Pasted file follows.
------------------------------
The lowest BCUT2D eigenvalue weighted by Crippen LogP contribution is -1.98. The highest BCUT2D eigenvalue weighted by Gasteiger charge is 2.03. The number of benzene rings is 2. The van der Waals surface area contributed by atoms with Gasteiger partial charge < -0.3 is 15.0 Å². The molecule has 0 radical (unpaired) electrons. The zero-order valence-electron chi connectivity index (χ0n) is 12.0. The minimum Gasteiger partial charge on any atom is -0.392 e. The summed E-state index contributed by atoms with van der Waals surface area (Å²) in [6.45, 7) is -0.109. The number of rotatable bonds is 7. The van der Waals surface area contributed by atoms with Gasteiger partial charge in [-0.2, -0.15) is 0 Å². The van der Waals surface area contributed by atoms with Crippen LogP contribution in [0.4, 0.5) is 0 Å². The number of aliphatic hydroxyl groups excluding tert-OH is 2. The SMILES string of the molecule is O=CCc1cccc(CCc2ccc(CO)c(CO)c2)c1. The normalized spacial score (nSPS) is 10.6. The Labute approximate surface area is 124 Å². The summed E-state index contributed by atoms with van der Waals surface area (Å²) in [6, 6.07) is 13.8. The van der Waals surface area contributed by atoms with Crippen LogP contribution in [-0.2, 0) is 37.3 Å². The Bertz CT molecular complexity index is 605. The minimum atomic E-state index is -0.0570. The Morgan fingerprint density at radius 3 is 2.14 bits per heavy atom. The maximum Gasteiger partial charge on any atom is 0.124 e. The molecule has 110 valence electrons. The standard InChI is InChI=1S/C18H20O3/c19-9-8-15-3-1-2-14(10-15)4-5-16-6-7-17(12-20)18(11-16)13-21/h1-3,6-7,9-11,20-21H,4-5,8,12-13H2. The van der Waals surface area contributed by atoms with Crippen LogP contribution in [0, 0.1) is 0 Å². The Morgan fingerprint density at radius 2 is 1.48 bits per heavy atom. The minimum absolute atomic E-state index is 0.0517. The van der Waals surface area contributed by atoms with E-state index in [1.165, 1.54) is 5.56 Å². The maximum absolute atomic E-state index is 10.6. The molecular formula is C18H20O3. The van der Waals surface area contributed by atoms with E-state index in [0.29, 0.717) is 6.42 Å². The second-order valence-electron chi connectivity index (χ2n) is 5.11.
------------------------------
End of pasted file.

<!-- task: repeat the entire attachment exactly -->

The lowest BCUT2D eigenvalue weighted by Crippen LogP contribution is -1.98. The highest BCUT2D eigenvalue weighted by Gasteiger charge is 2.03. The number of benzene rings is 2. The van der Waals surface area contributed by atoms with Gasteiger partial charge < -0.3 is 15.0 Å². The molecule has 0 radical (unpaired) electrons. The zero-order valence-electron chi connectivity index (χ0n) is 12.0. The minimum Gasteiger partial charge on any atom is -0.392 e. The summed E-state index contributed by atoms with van der Waals surface area (Å²) in [6.45, 7) is -0.109. The number of rotatable bonds is 7. The van der Waals surface area contributed by atoms with Gasteiger partial charge in [-0.2, -0.15) is 0 Å². The van der Waals surface area contributed by atoms with Crippen LogP contribution in [0.4, 0.5) is 0 Å². The number of aliphatic hydroxyl groups excluding tert-OH is 2. The SMILES string of the molecule is O=CCc1cccc(CCc2ccc(CO)c(CO)c2)c1. The normalized spacial score (nSPS) is 10.6. The Labute approximate surface area is 124 Å². The summed E-state index contributed by atoms with van der Waals surface area (Å²) in [6, 6.07) is 13.8. The van der Waals surface area contributed by atoms with Crippen LogP contribution in [-0.2, 0) is 37.3 Å². The Bertz CT molecular complexity index is 605. The minimum atomic E-state index is -0.0570. The Morgan fingerprint density at radius 3 is 2.14 bits per heavy atom. The maximum Gasteiger partial charge on any atom is 0.124 e. The molecule has 110 valence electrons. The standard InChI is InChI=1S/C18H20O3/c19-9-8-15-3-1-2-14(10-15)4-5-16-6-7-17(12-20)18(11-16)13-21/h1-3,6-7,9-11,20-21H,4-5,8,12-13H2. The van der Waals surface area contributed by atoms with Crippen LogP contribution in [0, 0.1) is 0 Å². The Morgan fingerprint density at radius 2 is 1.48 bits per heavy atom. The minimum absolute atomic E-state index is 0.0517. The van der Waals surface area contributed by atoms with E-state index in [1.165, 1.54) is 5.56 Å². The maximum absolute atomic E-state index is 10.6. The molecular formula is C18H20O3. The van der Waals surface area contributed by atoms with E-state index in [0.29, 0.717) is 6.42 Å². The second-order valence-electron chi connectivity index (χ2n) is 5.11.